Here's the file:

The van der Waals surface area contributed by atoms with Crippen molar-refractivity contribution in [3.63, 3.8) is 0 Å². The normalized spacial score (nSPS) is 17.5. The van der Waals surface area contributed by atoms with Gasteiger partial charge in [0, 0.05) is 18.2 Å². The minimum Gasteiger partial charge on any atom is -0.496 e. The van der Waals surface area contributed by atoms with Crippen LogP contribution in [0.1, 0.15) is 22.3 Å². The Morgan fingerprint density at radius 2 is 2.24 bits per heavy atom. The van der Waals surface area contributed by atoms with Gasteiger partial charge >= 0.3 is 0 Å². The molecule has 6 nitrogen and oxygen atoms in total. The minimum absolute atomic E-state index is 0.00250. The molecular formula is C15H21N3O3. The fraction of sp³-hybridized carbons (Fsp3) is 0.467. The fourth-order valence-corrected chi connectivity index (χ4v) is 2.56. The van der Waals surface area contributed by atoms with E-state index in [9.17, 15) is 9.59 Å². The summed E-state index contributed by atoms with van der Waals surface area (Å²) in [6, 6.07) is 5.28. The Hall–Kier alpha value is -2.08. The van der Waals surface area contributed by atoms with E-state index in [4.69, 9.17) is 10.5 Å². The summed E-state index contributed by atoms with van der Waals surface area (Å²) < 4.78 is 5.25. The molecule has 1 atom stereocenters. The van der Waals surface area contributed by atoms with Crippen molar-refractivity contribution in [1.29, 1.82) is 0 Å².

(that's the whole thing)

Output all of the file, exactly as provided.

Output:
The van der Waals surface area contributed by atoms with Crippen molar-refractivity contribution in [3.63, 3.8) is 0 Å². The normalized spacial score (nSPS) is 17.5. The van der Waals surface area contributed by atoms with Gasteiger partial charge in [0, 0.05) is 18.2 Å². The minimum Gasteiger partial charge on any atom is -0.496 e. The van der Waals surface area contributed by atoms with Crippen LogP contribution in [0.1, 0.15) is 22.3 Å². The Morgan fingerprint density at radius 2 is 2.24 bits per heavy atom. The van der Waals surface area contributed by atoms with Gasteiger partial charge >= 0.3 is 0 Å². The molecule has 6 nitrogen and oxygen atoms in total. The minimum absolute atomic E-state index is 0.00250. The molecular formula is C15H21N3O3. The fraction of sp³-hybridized carbons (Fsp3) is 0.467. The fourth-order valence-corrected chi connectivity index (χ4v) is 2.56. The van der Waals surface area contributed by atoms with E-state index in [9.17, 15) is 9.59 Å². The summed E-state index contributed by atoms with van der Waals surface area (Å²) in [6, 6.07) is 5.28. The Hall–Kier alpha value is -2.08. The van der Waals surface area contributed by atoms with E-state index in [4.69, 9.17) is 10.5 Å². The summed E-state index contributed by atoms with van der Waals surface area (Å²) < 4.78 is 5.25. The molecule has 1 atom stereocenters. The van der Waals surface area contributed by atoms with Crippen molar-refractivity contribution in [1.29, 1.82) is 0 Å².